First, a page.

In contrast to physicians, where 90% or more of them are boarded, it’s worth noting that less than 4% of all eligible clinical psychologists are board certified. Personally, I find this a curious development, considering how clearly specialized (and competitive) the world of mental health practice has become. Might this be one of the reasons that reimbursement rates and salaries for psychologists have been dropping over the years?

One of the things that I have always found makes good career sense for professional psychologists (and something that I always advise my students) is to aim for specialization in your training as early as possible in your career, and to avoid where possible being tarred with the brush of being a “generalist” practitioner. Although there’s probably nothing wrong with aiming to be the “jack of all trades” in your practice (does that make you the master of none?), for a professional psychologist, not having carved out a career niche basically makes one, in my opinion, highly uncompetitive against all of the other (many of them quite newer) licensed mental health disciplines out there, such as MFTs, LPCs, etc…. that “generalist” psychologist will get their lunch promptly eaten.

So, obviously I’m making the case for psychologists achieving board certification status here. While it’s possible that a psychologist can distinguish themselves from the generalists by virtue of their education, training, and experience (as I talk about above), let’s be frank – I believe it’s a rarity that psychologists will post or make available their entire vita to prospective clients. Moreover, I would imagine that an even smaller percentage of clients will think to ask for a résumé from their prospective psychologist. Although I’m not exactly sure why, I think plenty of prospective clients feel it may be, well, unseemly to request a complete résumé or curriculum vita of a psychologist prior to hiring them. Moreover, even if a prospective client did acquire the work history of the psychologist they were considering working with – not many would know how to evaluate it. What do clients have to go on? Typically it’s a one-paragraph, pleasant-sounding blurb (e.g., “I work to help clients attain personal satisfaction in their lives, heal from trauma,” etc.), and sometimes information as to where they went to school, statements about what populations they work with (older adults, addictions, etc.), and that’s about it. If you’re lucky, someone might have rated them on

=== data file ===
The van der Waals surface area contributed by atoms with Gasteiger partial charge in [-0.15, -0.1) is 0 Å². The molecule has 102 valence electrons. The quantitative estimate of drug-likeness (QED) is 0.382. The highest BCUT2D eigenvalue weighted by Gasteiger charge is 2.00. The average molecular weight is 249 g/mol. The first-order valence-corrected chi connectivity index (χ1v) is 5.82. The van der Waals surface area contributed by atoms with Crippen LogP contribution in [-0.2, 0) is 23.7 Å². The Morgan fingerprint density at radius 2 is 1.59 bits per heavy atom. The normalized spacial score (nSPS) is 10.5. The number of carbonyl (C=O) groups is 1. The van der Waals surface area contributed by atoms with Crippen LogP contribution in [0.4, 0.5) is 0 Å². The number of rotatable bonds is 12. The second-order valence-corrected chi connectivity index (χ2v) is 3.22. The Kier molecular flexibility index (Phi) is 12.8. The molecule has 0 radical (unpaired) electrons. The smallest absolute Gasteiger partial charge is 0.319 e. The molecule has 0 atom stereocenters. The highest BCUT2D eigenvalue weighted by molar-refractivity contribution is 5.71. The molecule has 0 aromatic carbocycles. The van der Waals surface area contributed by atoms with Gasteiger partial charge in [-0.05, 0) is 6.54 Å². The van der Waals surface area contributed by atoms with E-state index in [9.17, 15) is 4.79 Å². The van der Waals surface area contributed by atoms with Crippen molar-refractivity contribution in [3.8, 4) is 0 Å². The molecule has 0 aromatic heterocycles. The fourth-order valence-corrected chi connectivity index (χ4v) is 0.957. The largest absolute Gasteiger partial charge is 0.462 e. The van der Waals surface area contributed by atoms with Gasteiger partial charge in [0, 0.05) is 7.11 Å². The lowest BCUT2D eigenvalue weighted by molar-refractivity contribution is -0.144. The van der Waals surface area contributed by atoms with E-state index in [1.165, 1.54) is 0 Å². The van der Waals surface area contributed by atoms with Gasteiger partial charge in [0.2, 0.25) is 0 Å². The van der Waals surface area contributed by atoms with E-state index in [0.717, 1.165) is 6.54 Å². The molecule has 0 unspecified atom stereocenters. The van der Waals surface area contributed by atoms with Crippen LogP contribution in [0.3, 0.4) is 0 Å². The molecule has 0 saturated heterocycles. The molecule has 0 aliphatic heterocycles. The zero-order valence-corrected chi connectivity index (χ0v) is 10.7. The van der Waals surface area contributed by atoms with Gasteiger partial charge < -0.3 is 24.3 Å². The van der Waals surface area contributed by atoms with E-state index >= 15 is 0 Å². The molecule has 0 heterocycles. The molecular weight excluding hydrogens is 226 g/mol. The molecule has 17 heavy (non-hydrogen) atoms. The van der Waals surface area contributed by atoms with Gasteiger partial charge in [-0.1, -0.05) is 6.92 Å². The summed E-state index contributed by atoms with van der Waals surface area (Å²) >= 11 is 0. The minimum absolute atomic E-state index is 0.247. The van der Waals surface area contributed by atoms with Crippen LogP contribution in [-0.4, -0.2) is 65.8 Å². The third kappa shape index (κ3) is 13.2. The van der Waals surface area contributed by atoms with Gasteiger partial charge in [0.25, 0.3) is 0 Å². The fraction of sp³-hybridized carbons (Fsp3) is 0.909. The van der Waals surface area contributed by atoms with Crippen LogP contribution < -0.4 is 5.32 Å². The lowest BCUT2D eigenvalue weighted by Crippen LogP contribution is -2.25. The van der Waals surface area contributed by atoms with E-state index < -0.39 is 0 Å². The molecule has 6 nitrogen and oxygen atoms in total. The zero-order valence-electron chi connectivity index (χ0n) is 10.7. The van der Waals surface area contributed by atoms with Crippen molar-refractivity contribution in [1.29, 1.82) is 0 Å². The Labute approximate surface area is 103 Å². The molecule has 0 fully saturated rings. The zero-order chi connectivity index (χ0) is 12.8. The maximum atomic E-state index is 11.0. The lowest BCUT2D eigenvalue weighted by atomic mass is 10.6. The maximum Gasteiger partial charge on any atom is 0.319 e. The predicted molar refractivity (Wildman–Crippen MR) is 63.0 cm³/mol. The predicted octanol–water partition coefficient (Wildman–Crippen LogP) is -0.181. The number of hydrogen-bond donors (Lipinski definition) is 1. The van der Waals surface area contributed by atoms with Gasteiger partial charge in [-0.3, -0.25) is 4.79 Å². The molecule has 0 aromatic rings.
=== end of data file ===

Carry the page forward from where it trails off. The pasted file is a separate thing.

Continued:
As I have written about elsewhere, the “demographic tsunami” (e.g., the aging of the Baby Boom generation) is upon us. Demands for competent geriatric specialists are rising rapidly, and while there seems to be somewhat of a (growing) oversupply of clinical psychologists in the United States (thanks in part to the proliferation of large-scale professional psychology programs run by companies like the Apollo Group and University of Phoenix), there seems to be a rather distressing shortage of appropriately trained Geropsychologists in the United States that will only continue to grow.  It seems an extremely difficult situation for consumers who wish to find competent Geropsychological services – at the same time the supply of (in many cases, poorly trained) psychologists continues to grow, the supply of Geropsychologists relative to demand continues to shrink over time.

And this is where it gets exciting for Geropsychology. As of this year, ABPP has announced (after a multiple years of buildup) that they will begin the initial process of examining candidates to attain board-certification in the specialty area of Geropsychology! I consider this a critical step for consumers and organizations to begin to easily be able to sort the “wheat from the chaff” when it comes to the confusing world of clinical psychology. Specialty boarding in Geropsychology will be, without a doubt, a career goal for me. I consider it not only a smart career move (lets be honest), but it’s also a critical service to the community. As I showed in the example above (where I discussed the case of the older adult gentleman who was misdiagnosed with mild cognitive impairment as opposed to dementia), psychological, physical, and financial well-being can be at stake.